Measuring Inclusivity

When colleges say they prioritize inclusive environments, what do they mean? A new survey hopes to cut through the noise.

June 9, 2016

Across the country, many colleges are making the same promises: we will do more to support our minority students. We care deeply about diversity. We are committed to an inclusive campus.

But what, exactly, does that commitment look like?

“One of the issues with diversity efforts and conversations is they lack focus. They're all over the place,” Samuel Museus said. “You ask 50 people what that means, and they’ll tell you 50 different things.”

Museus is the director of Indiana University at Bloomington’s Culturally Engaging Campus Environment Project, an initiative created to help colleges attain that focus. Last month, the project released a survey that colleges can use to encourage inclusive campus environments. Colleges that register will administer the survey to students during the 2016-17 academic year, and Museus hopes the results will help those colleges make meaningful changes.

But first, to design the survey, Museus needed to answer a question: What factors help diverse populations thrive in college?

A few years ago, Museus designed what he calls the CECE Model: nine elements that encourage inclusivity on campus. His ideas, published in 2014, were the culmination of his own work and 25 years of outside research. Exhibiting all nine, Museus said, leads to “students being more engaged, feeling more connected to their campus, feeling like they belong and then ultimately succeeding.”

The nine elements are divided into two categories: cultural relevance and cultural responsiveness. The first five elements, grouped under cultural relevance, have to do with how well a campus environment reflects students’ backgrounds. For instance: students can connect with others who understand their backgrounds, and they can seek out opportunities to learn more about their own cultures.

The last four elements, grouped under cultural responsiveness, have to do with how well campus support systems respond to the needs of a diverse student body. At a culturally responsive campus, students might be able to ask for help from trusted faculty members, and support services are both available and visible.

To measure those nine elements, Museus created a scale. After testing the scale on three campuses, the researchers found the nine elements correlated with positive student outcomes.

The strength of the correlations varied, but Museus said that could change once more students take the survey. “If we had a larger sample,” he said, “it could very well be we would see every relationship in that box being significant.”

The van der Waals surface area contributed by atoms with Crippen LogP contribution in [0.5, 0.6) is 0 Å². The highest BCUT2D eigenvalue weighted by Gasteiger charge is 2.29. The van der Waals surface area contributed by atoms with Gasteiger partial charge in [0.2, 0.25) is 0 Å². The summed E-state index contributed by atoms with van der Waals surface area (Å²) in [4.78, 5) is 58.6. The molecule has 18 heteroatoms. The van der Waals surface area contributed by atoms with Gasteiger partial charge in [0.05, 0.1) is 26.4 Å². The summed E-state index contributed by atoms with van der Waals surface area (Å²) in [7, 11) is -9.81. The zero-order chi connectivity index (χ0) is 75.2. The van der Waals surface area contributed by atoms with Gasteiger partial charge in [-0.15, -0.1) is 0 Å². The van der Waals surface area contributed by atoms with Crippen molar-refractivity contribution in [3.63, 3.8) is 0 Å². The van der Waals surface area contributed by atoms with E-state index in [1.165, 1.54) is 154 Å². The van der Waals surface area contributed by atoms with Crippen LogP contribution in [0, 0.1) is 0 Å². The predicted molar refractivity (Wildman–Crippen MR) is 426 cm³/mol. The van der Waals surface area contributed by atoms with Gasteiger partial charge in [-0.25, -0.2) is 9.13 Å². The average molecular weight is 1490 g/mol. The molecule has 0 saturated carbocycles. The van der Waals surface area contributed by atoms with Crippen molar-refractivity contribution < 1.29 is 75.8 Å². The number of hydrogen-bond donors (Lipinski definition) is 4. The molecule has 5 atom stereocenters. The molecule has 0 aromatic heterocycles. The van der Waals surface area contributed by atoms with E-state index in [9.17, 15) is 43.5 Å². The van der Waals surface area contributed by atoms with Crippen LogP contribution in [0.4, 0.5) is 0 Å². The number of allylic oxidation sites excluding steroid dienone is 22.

The final survey includes 30 questions based on Museus’s scale, along with another set of questions to measure factors like demographic characteristics, student motivation and learning outcomes. Students are asked how much they agree or disagree with statements like, "It is easy to find people on campus who understand me" and "On campus, there are enough opportunities to gain knowledge about my own cultural community."

Colleges can compare their scores with their peers, watch how they improve from year to year and see which areas need the most work. Because the survey includes demographic information, colleges can see if they're serving certain groups better than others. Then they can work on embedding the nine elements in policies, programs and curriculum design.

Students of all backgrounds fill out the survey, and Museus is finding that the nine indicators are important across the board. "White students also want to connect with spaces that are relevant to who they are and where they come from," he said. "They also want to learn knowledge that is relevant to their families and their communities."

But scores in hand, how are college leaders to ensure that their campus improves? Museus said that, while everyone can focus on all nine elements, certain areas of campus may be naturally suited to tackle certain elements. For instance: It’s easier for students to learn about different cultures in classrooms than in advising appointments. Depending on enrollment, colleges pay between $2,100 and $8,000 to administer the survey, which is distributed to all enrolled undergraduates. For interested colleges, a separate survey is available for graduate students.

But however colleges choose to use their scores, Museus believes it's critical that they can access data about their performance: once they understand detailed, specific information about their successes and shortcomings, they will have a way forward.

“Nationally, conversations about student success do not meaningfully incorporate what we know about diversity into the conversation,” he said. “The model and survey are designed to provide a road map.”


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